Beginning in 2004, Arlene served as president of the nonpartisan voter education and mobilization effort Voices for Working Families, which registered and mobilized thousands of women and people of color to vote in under-registered communities.
She returned to the federation in 2006 to lead the AFL-CIO’s Gulf Coast Recovery effort. That work has included partnering with the AFL-CIO Housing Investment Trust’s Gulf Coast Revitalization Program and the Building Trades Gulf Coast Pilot Project to bring affordable housing and good jobs to people in the region – working closely with national and local advocates in fighting for the just rebuilding of the Gulf region.
On September 21, 2007, Arlene Holt Baker was unanimously approved to fill out the term of retiring Executive Vice President Linda Chavez-Thompson, becoming the first African American to be elected to one of the federation’s three highest offices.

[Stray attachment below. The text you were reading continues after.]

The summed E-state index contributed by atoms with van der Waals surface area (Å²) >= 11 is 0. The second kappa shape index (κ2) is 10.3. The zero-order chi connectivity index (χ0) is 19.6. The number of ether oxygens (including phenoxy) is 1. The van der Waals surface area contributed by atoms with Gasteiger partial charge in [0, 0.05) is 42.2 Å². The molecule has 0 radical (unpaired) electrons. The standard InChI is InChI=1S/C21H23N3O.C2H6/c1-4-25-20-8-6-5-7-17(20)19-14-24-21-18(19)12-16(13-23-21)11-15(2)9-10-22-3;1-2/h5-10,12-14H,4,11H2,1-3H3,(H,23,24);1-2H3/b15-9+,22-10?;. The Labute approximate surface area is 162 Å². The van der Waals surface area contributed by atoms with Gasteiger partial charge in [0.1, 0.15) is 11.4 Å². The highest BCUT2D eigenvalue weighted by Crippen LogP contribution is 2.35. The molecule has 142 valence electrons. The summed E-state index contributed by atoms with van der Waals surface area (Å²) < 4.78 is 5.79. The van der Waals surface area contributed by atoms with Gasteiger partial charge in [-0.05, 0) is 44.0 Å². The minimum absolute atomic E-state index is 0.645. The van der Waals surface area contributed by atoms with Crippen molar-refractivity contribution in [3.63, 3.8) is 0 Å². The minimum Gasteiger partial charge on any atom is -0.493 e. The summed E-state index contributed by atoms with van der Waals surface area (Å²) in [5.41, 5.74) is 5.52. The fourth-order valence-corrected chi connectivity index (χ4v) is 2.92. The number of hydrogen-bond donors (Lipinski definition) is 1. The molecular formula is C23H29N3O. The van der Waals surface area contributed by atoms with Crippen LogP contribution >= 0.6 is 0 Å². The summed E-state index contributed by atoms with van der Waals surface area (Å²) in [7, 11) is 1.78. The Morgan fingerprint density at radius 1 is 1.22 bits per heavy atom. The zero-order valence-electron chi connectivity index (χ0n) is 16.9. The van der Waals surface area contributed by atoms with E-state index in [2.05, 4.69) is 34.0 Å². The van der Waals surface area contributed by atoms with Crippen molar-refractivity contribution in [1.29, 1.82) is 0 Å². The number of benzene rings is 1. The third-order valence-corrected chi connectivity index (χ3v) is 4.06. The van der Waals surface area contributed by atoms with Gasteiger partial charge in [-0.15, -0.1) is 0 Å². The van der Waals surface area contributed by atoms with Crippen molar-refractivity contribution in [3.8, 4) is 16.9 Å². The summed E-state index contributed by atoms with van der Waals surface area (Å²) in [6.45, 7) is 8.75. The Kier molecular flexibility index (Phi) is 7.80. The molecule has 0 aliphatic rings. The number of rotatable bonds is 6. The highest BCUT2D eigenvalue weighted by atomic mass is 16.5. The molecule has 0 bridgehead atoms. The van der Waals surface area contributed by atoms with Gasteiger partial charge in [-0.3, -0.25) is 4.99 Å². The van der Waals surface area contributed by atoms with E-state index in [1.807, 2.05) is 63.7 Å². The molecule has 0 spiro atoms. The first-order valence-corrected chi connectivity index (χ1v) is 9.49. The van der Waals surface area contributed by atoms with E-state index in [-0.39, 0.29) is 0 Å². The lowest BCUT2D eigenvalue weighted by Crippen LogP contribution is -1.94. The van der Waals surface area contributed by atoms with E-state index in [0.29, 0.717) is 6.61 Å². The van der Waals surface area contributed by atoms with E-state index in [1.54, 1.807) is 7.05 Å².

Serving as Executive Vice President of the AFL-CIO, Holt Baker used her voice and her platform to advocate for the rights of workers to organize, health care reform, fair trade, immigrant rights, LGBT rights, voting rights, and the right for all union members to be able to fully participate in democratic unions that reflect the rich diversity of the workplace.
MEMBERS CAN VOTE ON THIS AMENDMENT FROM FEBRUARY 15 TO FEBRUARY 22–CHECK YOUR EL CAMINO EMAIL FOR YOUR BALLOT. PLEASE LET US KNOW IF YOU DID NOT RECEIVE A BALLOT AT email@example.com
As many of you know, a couple of years ago the Federation’s Executive Board began a series of steps to build our power and status on campus. We have improved relations with the Academic Senate. We restructured our office and operations. We believe our communication with members is strong, especially with our new website (aft1388.org), new duties for elected officers, and the initiation of division Federation Meet Ups.